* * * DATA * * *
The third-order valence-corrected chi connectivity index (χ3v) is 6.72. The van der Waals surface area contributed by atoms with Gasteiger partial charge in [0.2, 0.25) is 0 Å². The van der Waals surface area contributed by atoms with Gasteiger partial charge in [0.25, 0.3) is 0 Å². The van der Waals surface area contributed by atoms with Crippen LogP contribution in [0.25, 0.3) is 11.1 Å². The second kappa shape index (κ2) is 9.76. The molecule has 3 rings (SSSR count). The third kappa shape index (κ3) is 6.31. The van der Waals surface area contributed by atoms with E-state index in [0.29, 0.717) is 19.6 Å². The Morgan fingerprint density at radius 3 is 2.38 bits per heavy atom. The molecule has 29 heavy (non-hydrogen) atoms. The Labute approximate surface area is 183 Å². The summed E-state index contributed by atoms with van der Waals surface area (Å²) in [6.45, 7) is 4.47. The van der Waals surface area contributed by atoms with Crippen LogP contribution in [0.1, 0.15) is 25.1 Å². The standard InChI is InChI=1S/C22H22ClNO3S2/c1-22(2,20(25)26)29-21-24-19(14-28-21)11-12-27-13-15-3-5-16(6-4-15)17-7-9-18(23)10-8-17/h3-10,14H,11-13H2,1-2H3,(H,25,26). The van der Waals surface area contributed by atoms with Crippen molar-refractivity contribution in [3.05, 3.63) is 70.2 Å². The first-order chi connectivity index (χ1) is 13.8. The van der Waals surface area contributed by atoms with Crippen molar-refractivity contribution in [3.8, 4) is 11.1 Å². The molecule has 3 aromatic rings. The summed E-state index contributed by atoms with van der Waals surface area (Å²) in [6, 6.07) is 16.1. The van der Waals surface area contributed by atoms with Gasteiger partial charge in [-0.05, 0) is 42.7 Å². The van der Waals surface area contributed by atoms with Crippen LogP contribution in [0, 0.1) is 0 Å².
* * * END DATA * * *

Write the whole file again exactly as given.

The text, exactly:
The third-order valence-corrected chi connectivity index (χ3v) is 6.72. The van der Waals surface area contributed by atoms with Gasteiger partial charge in [0.2, 0.25) is 0 Å². The van der Waals surface area contributed by atoms with Gasteiger partial charge in [0.25, 0.3) is 0 Å². The van der Waals surface area contributed by atoms with Crippen LogP contribution in [0.25, 0.3) is 11.1 Å². The second kappa shape index (κ2) is 9.76. The molecule has 3 rings (SSSR count). The third kappa shape index (κ3) is 6.31. The van der Waals surface area contributed by atoms with E-state index in [0.29, 0.717) is 19.6 Å². The Morgan fingerprint density at radius 3 is 2.38 bits per heavy atom. The molecule has 29 heavy (non-hydrogen) atoms. The Labute approximate surface area is 183 Å². The summed E-state index contributed by atoms with van der Waals surface area (Å²) in [6.45, 7) is 4.47. The van der Waals surface area contributed by atoms with Crippen LogP contribution in [0.1, 0.15) is 25.1 Å². The standard InChI is InChI=1S/C22H22ClNO3S2/c1-22(2,20(25)26)29-21-24-19(14-28-21)11-12-27-13-15-3-5-16(6-4-15)17-7-9-18(23)10-8-17/h3-10,14H,11-13H2,1-2H3,(H,25,26). The van der Waals surface area contributed by atoms with Crippen molar-refractivity contribution in [3.05, 3.63) is 70.2 Å². The first-order chi connectivity index (χ1) is 13.8. The van der Waals surface area contributed by atoms with Crippen molar-refractivity contribution in [3.8, 4) is 11.1 Å². The molecule has 3 aromatic rings. The summed E-state index contributed by atoms with van der Waals surface area (Å²) in [6, 6.07) is 16.1. The van der Waals surface area contributed by atoms with Gasteiger partial charge in [-0.05, 0) is 42.7 Å². The van der Waals surface area contributed by atoms with Crippen LogP contribution in [0, 0.1) is 0 Å².